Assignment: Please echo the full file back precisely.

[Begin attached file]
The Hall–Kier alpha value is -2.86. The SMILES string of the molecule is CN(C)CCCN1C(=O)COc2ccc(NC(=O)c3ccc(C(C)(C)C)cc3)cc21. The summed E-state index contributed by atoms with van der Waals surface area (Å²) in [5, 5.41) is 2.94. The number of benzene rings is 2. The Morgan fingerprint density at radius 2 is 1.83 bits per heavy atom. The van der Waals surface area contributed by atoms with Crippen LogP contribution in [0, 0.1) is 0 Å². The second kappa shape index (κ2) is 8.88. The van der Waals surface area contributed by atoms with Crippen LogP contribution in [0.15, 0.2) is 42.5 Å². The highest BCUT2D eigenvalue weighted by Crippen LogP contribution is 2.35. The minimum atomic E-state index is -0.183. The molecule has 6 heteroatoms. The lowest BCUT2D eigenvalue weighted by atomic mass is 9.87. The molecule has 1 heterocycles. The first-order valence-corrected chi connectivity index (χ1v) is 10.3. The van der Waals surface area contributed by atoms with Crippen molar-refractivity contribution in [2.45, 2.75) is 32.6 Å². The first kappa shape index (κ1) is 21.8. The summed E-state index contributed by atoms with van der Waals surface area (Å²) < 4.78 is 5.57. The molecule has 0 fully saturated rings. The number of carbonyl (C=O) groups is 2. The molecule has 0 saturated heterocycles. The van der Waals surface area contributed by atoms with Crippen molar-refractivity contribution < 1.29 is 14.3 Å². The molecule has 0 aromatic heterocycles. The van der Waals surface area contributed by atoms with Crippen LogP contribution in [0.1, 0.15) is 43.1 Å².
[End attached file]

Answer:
The Hall–Kier alpha value is -2.86. The SMILES string of the molecule is CN(C)CCCN1C(=O)COc2ccc(NC(=O)c3ccc(C(C)(C)C)cc3)cc21. The summed E-state index contributed by atoms with van der Waals surface area (Å²) in [5, 5.41) is 2.94. The number of benzene rings is 2. The Morgan fingerprint density at radius 2 is 1.83 bits per heavy atom. The van der Waals surface area contributed by atoms with Crippen LogP contribution in [0, 0.1) is 0 Å². The second kappa shape index (κ2) is 8.88. The van der Waals surface area contributed by atoms with Crippen LogP contribution in [0.15, 0.2) is 42.5 Å². The highest BCUT2D eigenvalue weighted by Crippen LogP contribution is 2.35. The minimum atomic E-state index is -0.183. The molecule has 6 heteroatoms. The lowest BCUT2D eigenvalue weighted by atomic mass is 9.87. The molecule has 1 heterocycles. The first-order valence-corrected chi connectivity index (χ1v) is 10.3. The van der Waals surface area contributed by atoms with Crippen molar-refractivity contribution in [2.45, 2.75) is 32.6 Å². The first kappa shape index (κ1) is 21.8. The summed E-state index contributed by atoms with van der Waals surface area (Å²) < 4.78 is 5.57. The molecule has 0 fully saturated rings. The number of carbonyl (C=O) groups is 2. The molecule has 0 saturated heterocycles. The van der Waals surface area contributed by atoms with Crippen molar-refractivity contribution < 1.29 is 14.3 Å². The molecule has 0 aromatic heterocycles. The van der Waals surface area contributed by atoms with Crippen LogP contribution in [0.1, 0.15) is 43.1 Å².